• Bonjour Garance , j’ai découvert la marque prima donna il y a environ 2 ans et ai enfin trouvé ma taille, 95B. Depuis qu’ils sont si bien soutenus j’en suis enfin fière. comble de l’ironie…ils commencent à se ratatiner. Je ne les ai jamais dévoilés ni mis en evidence sous le nez des autres, bien au contraire, je me suis toujours appliquée à les faire deviner. Parfois, lorsqu’une amie ou collègue use de subterfuges pour faire fantasmer sur un decolleté complètement bidon ou met des décolletés profonds ressens une petite pointe de jalousie (alors que je suis totalement incapable de faire pareil…)
    mais , très vite, je me resaisis.Bien qu’étant donc très protrectrice vis à vis de mes précieux “accessoires” je sens qu’on les observe et les compliments masculins ou féminins sont émis de façon respectueuse et cela , réellement , depuis que j’ai trouvé les bons soutien-gorges. Alors oui, ceux -ci me coûtent une blinde mais c’est devenu une priorité , à choisir entre un pull cher ou un soutien -gorge , je préfère le second et c’est agréable de savoir que si j’ai 2h de sommeil , ou de nouvelles rides, ma poitrine reste fière (aux yeux des autres) , en toutes circonstances.
    Il m’a fallu attendre l’âge de 50 ans pour les apprécier enfin!!!
    (Je me souviens d’une maman extrêmement pudique mais que je voyais parfois après la douche enfiler un soutien gorge et de mon emerveillement devant ses seins magnifiques, je peux encore les deviner aujourd’hui en fermant les yeux, si je me la représente c’est forcément avec ce si joli buste, cette femme si simple, si banale mais avec ce si beau trésor….. que d’émotion!!)

  • J’adore cet article !! Et en fait quand je le lis je me dis que ce qu’il faudrait faire, c’est créer une marque de lingerie qui s’adapte VRAIMENT aux seins des femmes, tout en faisant qu’elles se sentent sexy et belles. Quelles que soient la forme de nos seins ou leur taille, on galère toutes à trouver la jolie forme de soutien-gorge qui nous va. Bisous à toutes et continuez !!

  • Caroline October, 4 2018, 5:19 / Reply

    Thanks for the comments of the big boobs team. Thank you Garance!
    I’m a 90E (French size, dunno the American one) and I still feel pissed off at how I can’t run, can’t jump (my knees over-compensate), can’t wear MANY types of clothes (my tailor always pulls on my jackets so that they properly cover my boobs).
    And, yes, I got male stares as a kid (from the age of 10 onwards… lucky me…).

    I’m still considering the breast reduction for when they’ll start falling (yep, another downside of big boobs). After many years, still don’t love them…

  • in American it would be a 12DD/34DD. I just had a breast reduction – I wanted one my entire life and at 45 years I thought what the heck, I am doing it (I also herniated discs in my neck 9 times the previous 1 1/2 years). Anyway – it hurt a lot, took ages to recover from but it was absolutely worth it. They couldn’t remove as much as I wanted – I always dreamed of being an A or B cup, but int he end I am a DD, but compared to being a GG that is a huge difference. Also guess what – the bigger your boobs, the greater your chance of breast cancer – so I might have saved my life too!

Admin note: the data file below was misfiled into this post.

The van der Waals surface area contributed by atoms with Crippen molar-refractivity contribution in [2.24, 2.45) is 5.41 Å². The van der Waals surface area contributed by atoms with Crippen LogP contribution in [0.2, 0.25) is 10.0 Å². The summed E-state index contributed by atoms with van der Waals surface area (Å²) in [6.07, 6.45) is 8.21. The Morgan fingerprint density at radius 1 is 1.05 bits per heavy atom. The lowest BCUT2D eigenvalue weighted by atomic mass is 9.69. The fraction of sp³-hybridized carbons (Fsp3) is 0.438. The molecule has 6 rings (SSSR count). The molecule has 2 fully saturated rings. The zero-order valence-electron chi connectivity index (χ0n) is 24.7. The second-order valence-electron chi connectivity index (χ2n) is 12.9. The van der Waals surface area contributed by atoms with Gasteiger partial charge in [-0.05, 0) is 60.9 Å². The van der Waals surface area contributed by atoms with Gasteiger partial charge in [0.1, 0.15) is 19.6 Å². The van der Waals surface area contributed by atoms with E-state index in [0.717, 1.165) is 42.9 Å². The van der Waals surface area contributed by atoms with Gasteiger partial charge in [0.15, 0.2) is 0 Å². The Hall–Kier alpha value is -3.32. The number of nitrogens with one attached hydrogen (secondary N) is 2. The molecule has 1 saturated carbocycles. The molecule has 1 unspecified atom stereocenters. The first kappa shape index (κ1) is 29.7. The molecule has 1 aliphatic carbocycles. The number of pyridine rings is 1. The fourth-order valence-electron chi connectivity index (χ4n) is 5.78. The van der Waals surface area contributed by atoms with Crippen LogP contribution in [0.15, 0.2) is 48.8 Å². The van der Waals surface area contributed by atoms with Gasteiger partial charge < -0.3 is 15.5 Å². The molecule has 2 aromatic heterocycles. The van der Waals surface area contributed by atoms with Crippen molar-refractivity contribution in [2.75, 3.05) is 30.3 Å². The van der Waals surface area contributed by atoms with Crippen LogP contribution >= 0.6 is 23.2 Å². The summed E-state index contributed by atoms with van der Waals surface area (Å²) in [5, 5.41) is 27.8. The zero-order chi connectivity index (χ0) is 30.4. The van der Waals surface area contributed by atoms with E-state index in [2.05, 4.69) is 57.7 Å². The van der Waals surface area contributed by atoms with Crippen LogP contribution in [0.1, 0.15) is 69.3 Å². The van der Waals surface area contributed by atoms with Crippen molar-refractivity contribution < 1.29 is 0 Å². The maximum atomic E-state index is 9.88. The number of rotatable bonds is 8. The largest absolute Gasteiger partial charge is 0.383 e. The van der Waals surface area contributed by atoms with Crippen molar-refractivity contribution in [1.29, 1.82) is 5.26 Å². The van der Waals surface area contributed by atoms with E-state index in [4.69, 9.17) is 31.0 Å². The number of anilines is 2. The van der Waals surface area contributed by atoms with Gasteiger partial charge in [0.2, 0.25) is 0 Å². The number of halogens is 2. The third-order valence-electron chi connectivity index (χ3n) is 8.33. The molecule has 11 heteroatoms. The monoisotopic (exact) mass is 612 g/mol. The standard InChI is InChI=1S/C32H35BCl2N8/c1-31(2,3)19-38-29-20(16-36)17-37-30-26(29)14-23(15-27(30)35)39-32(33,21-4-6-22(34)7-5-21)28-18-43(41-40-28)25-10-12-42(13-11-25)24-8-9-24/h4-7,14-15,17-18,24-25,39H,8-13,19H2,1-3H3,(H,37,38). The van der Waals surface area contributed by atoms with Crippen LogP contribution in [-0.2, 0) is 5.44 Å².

• I’m 70 now and still love my breasts…they have been through all phases including: no bra tee-shirt 60’s..breast implants with string bikini, nursed two children for several years each, had implants removed when silicone scare of ’90’s came.
    Now, enjoy sexy lingerie and also going bra less. Breasts are lovely…even after biopsies ….but I really detest the work boobs. Like making fun of them and calling them stupid…you boobs you. Breasts, small or large, just amazing works of nature….love the words decollete and cleavage!!

  • Aurélie October, 7 2018, 4:50 / Reply

    Merci les filles pour ce superbe article. J’ai adoré le lire et comme je m’y retrouve. Ce caractère sexuel qui nous est attribué naturellement et qui nous pose pourtant….beaucoup de questions et de traumatismes. Pourquoi ne pas juste accepter ce que la nature nous donne et arrêter d’en faire une fixette??? Je sais, la société et le regard des autres n’est pas faciles et nous poussent pas à le faire. :)
    En tout cas, j’ai trop aimé cet article franc et libre!

  • You tagged this post “Breast cancer” and correctly note right off Oct is breast cancer awareness month. Then you never mention it again, but blather on about “boobs”. As a breast cancer survivor who has very conflicted feelings about my reconstructed breasts after a double mastectomy and multiple attempts to reconstruct, this article was a disappointment as it seemed to acknowledge the far greater difficulty in body acceptance post cancer, then gleefully veered off the topic as garance was spared the agony. (Garance i’m happy for you. But this was short sighted and alienating for a lot of your readers.)
    Don’t use the hashtag if you aren’t actually going to talk about it in a meaningful way. It isn’t to drive digital traffic. It’s to actually help cancer survivors feel ok about their bodies. not remotely the same as a woman who never had cancer opining about the size of her boobs. Disappointing.

  • Emma Macdonald April, 18 2019, 6:36 / Reply

    finding this belatedly and love it—but who makes the bra (and set) in the header image! need!! <3

  • So true–on so many levels. Loved reading these frank and honest stories!